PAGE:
FIGS. 4A-4J are cross sectional views of a DRAM cell in accordance with another embodiment of the present invention during various stages of fabrication;

FIG. 5 is a schematic diagram of a word line driver in accordance with one embodiment of the present invention.

FIG. 6 is a block diagram illustrating a word line driver system that includes a first plurality of word line drivers, a second plurality of VSSB coupling circuits, a VCCB voltage generator and a VBBS voltage generator in accordance with one embodiment of the present invention.

FIG. 7 is a schematic diagram of a VSSB coupling circuit in accordance with one embodiment of the present invention.

FIG. 8 is a waveform diagram illustrating various signals generated during the operation of the VSSB coupling circuit of FIG. 7.

FIG. 9A is a block diagram of VCCB and VSSB boosted voltage generators in accordance with one embodiment of the present invention.

FIG. 9B is a simplified schematic diagram of a charge pump control circuit used in a conventional positive boosted voltage generator.

FIG. 9C is a simplified schematic diagram of a charge pump control circuit used in a conventional negative boosted voltage generator.

FIG. 10 is a schematic diagram of a VCCB charge pump control circuit in accordance with the one embodiment of the present invention.

FIG. 11 is a schematic diagram of a VBBS charge pump control circuit in accordance with the one embodiment of the present invention.

FIGS. 12-17 are schematic diagrams of reference current sources in accordance with various embodiments of the present invention.

FIG. 18 is a schematic diagram of a word line driver and a VBBC voltage coupling circuit in accordance with an embodiment of the present invention that uses NMOS transistors to form the DRAM cells.

DETAILED DESCRIPTION

Except where specifically noted, the following describes the voltages and biasing of a DRAM memory fabricated using a conventional logic process which is a single or twin well process with a single polycrystalline silicon layer and one or more layers of metal. In the described examples, the positive supply voltage is designated as supply voltage Vdd. In general, the positive supply voltage Vdd can have a nominal value such as 3.3 Volts, 2.5 Volts, 1.8 Volts, etc., depending on the fabrication process. The ground supply voltage, having a nominal value of 0 Volts, is designated as supply voltage VSS.

As shown in FIG. 3A, a DRAM memory cell used in one embodiment consists of a p-channel access transistor 301 and a p-channel storage transistor 302 that is configured as a storage capacitor. The gate of the access transistor 301 is connected to word line 303 and the drain of access transistor 301 is connected to bit line 305. The source of access transistor 301 is coupled to the source region of transistor 302. In the described embodiment, only the source region of transistor 302 is actually formed (i.e., there is no drain region of transistor 302). In another embodiment, both the source and drain regions are formed, and these regions are commonly connected to the source of access transistor 301. The channel of transistor 302 forms the electrode of the storage capacitor, and the gate of transistor 302 forms the counter-electrode of the storage capacitor. The channel of storage transistor 302 (i.e., the electrode of the storage capacitor) is coupled to the source of access transistor 301. The gate of transistor 302 (i.e., the counter-electrode of the storage capacitor) is connected to receive a negative boosted bias voltage Vbb1. The bias voltage Vbb1 is limited by the break-down voltage (Vbd) of the gate oxide of capacitor 302 and the highest voltage (V1) stored on the electrode. In general, bias voltage Vbb1 is set to a voltage that is greater than V1 minus Vbd. In the preferred embodiment, V1 is equal to the positive supply voltage Vdd, and bias voltage Vbb1 is set to −0.3 Volts.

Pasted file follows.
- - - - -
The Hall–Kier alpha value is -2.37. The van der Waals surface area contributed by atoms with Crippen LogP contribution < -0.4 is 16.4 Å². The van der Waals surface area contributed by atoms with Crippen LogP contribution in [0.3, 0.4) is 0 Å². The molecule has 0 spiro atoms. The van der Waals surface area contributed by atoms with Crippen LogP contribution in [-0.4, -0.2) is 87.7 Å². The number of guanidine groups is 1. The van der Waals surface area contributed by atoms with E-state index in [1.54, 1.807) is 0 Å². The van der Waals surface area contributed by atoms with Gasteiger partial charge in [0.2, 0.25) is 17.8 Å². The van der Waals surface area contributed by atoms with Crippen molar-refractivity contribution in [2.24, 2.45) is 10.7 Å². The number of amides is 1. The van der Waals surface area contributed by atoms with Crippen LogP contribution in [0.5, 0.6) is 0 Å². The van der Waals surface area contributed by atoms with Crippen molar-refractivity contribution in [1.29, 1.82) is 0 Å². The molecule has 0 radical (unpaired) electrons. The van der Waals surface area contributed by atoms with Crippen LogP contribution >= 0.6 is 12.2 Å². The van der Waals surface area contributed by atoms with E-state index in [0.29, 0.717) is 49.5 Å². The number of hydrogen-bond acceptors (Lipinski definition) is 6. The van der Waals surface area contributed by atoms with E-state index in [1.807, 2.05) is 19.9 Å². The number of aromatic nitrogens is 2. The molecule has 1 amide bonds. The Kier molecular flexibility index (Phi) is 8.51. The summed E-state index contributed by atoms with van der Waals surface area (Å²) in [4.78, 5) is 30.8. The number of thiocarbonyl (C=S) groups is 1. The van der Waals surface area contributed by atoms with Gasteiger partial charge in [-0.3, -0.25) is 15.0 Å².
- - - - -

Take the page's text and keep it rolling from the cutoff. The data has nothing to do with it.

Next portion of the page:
In general, the bias voltage Vbb1 is selected to have a magnitude less than one diode voltage drop. That is, the bias voltage Vbb1 is selected to have a magnitude less than about 0.7 Volts. The negative bias voltage Vbb1 linearizes the operation of storage capacitor 302 by increasing the capacitance of capacitor 302 when the electrode is charged to the Vdd supply voltage. Without the negative plate bias Vbb1, the capacitance of capacitor 302 tends to decrease rapidly as the voltage across the capacitor becomes smaller than the threshold voltage of the MOS structure.

As illustrated in FIG. 3B, DRAM memory cell 300 is contained in an n-doped well 304 of a p-type monocrystalline silicon substrate 306. Multiple memory cells can share the same n-well 304. N-well 304 is biased to a boosted positive voltage (Vpp1) that is greater than the Vdd supply voltage by a voltage that is approximately equal to the absolute value of the threshold voltage (Vtp) of p-channel access transistor 301. In addition, the boosted positive voltage Vpp1 is selected to be lower than the oxide break down voltage of p-channel access transistor 301. N-well 304 is biased by a connection to n-type contact region 315. In the present embodiment, the Vpp1 voltage is controlled to be approximately 0.3 Volts greater than the Vdd supply voltage (i.e., Vtp=0.3 Volts). Applying the Vpp1 voltage to n-well 304 decreases the sub-threshold leakage of access transistor 301, and minimizes the possibility of forward biasing the junction between the electrode of capacitor 302 and n-well 304 due to supply noise. However, applying the Vpp1 voltage to n-well 304 also increases the junction leakage at the electrode of storage capacitor 302, especially at higher voltages.